Perceived control relates to better functional health and lower cardio-metabolic risk: The mediating role of physical activity

Frank J. Infurna, Denis Gerstorf

Research output: Contribution to journalArticle

38 Citations (Scopus)

Abstract

Objective: The objective of the current study was to examine empirically associations between perceived control and indicators of functional health (grip strength) and cardio-metabolic risk (hemoglobin A1C, High Density Lipoprotein Cholesterol [HDL-C], Systolic Blood Pressure [SBP], Pulse Rate [PR], and Waist Circumference [WC]) and to explore the mediating role of physical activity. Method: Using cross-sectional data from the nation-wide Health and Retirement Study (N=4,292; Mean age=68, range 50-97; 59% women), we examined whether perceived control was predictive of the various health indicators over and above sociodemographic characteristics. We also used mediation models to test whether those direct associations were mediated by physical activity. Results: Findings indicated that perceiving more control related to better grip strength and lower cardio-metabolic risk. To illustrate, a 1 SD increase in control is associated with 2.5 fewer years of aging on grip strength, 10 fewer years of aging for hemoglobin A1C, 14.5 fewer years of aging for HDL-C, 3.7 fewer years of aging for pulse rate, and 5.75 fewer years of aging for waist circumference. We also found that physical activity mediated five of the six control-health associations. Conclusions: Our findings demonstrate the importance of perceived control as predictor of functional and physiological health and the role of physical exercise as a behavioral mediator of these associations. Our results suggest that control may serve as a facilitator of positive health outcomes, including functional health, cardio-metabolic risk, and physical activity. Findings provide impetus for future research to elucidate mechanisms underlying the health implications of perceived control.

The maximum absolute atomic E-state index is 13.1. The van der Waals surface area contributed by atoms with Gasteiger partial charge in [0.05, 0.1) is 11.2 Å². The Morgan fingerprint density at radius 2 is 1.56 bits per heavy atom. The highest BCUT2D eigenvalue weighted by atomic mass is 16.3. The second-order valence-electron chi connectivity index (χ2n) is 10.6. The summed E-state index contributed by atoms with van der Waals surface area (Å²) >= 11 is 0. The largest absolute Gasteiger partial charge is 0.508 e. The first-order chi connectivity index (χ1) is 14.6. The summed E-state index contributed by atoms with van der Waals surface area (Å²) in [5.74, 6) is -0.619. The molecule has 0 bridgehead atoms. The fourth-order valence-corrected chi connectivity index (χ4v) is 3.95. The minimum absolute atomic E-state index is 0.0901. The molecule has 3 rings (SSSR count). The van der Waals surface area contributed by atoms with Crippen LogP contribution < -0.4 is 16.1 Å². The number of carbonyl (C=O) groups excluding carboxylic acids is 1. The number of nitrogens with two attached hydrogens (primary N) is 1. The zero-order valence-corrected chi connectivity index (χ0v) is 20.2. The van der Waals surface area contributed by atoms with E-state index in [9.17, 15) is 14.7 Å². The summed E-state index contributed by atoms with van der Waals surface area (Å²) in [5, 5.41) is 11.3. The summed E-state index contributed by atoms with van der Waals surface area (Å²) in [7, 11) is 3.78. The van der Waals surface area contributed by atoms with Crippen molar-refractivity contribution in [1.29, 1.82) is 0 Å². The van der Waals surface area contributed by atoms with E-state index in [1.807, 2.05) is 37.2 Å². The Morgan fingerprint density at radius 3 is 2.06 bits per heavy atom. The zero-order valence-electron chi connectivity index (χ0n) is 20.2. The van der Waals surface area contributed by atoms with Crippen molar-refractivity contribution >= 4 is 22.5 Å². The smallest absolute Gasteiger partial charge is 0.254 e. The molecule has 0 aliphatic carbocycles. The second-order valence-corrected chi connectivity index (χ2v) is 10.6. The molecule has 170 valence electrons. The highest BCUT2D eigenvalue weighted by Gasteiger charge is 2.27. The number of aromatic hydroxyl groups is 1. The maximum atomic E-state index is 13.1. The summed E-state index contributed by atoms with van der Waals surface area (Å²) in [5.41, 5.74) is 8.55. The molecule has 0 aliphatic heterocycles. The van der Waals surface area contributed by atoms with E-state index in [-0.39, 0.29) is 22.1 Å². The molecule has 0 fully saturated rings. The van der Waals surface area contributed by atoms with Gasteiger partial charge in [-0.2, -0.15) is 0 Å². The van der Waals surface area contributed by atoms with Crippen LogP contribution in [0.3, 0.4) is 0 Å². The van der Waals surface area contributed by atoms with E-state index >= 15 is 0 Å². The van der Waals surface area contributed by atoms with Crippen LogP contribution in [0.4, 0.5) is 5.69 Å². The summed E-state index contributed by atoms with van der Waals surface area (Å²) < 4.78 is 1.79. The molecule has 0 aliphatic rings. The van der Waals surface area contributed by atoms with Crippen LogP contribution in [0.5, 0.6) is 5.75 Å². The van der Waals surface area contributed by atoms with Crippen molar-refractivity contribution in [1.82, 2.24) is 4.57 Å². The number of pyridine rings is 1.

Original languageEnglish (US)
Pages (from-to)85-94
Number of pages10
JournalHealth Psychology
Volume33
Issue number1
DOIs
StatePublished - Jan 1 2014

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Exercise
Health
Hand Strength
Waist Circumference
HDL Cholesterol
Hemoglobins
Heart Rate
Blood Pressure
Retirement

All Science Journal Classification (ASJC) codes

  • Applied Psychology
  • Psychiatry and Mental health

Cite this

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abstract = "Objective: The objective of the current study was to examine empirically associations between perceived control and indicators of functional health (grip strength) and cardio-metabolic risk (hemoglobin A1C, High Density Lipoprotein Cholesterol [HDL-C], Systolic Blood Pressure [SBP], Pulse Rate [PR], and Waist Circumference [WC]) and to explore the mediating role of physical activity. Method: Using cross-sectional data from the nation-wide Health and Retirement Study (N=4,292; Mean age=68, range 50-97; 59{\%} women), we examined whether perceived control was predictive of the various health indicators over and above sociodemographic characteristics. We also used mediation models to test whether those direct associations were mediated by physical activity. Results: Findings indicated that perceiving more control related to better grip strength and lower cardio-metabolic risk. To illustrate, a 1 SD increase in control is associated with 2.5 fewer years of aging on grip strength, 10 fewer years of aging for hemoglobin A1C, 14.5 fewer years of aging for HDL-C, 3.7 fewer years of aging for pulse rate, and 5.75 fewer years of aging for waist circumference. We also found that physical activity mediated five of the six control-health associations. Conclusions: Our findings demonstrate the importance of perceived control as predictor of functional and physiological health and the role of physical exercise as a behavioral mediator of these associations. Our results suggest that control may serve as a facilitator of positive health outcomes, including functional health, cardio-metabolic risk, and physical activity. Findings provide impetus for future research to elucidate mechanisms underlying the health implications of perceived control.",
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Perceived control relates to better functional health and lower cardio-metabolic risk : The mediating role of physical activity. / Infurna, Frank J.; Gerstorf, Denis.

In: Health Psychology, Vol. 33, No. 1, 01.01.2014, p. 85-94.

Research output: Contribution to journalArticle

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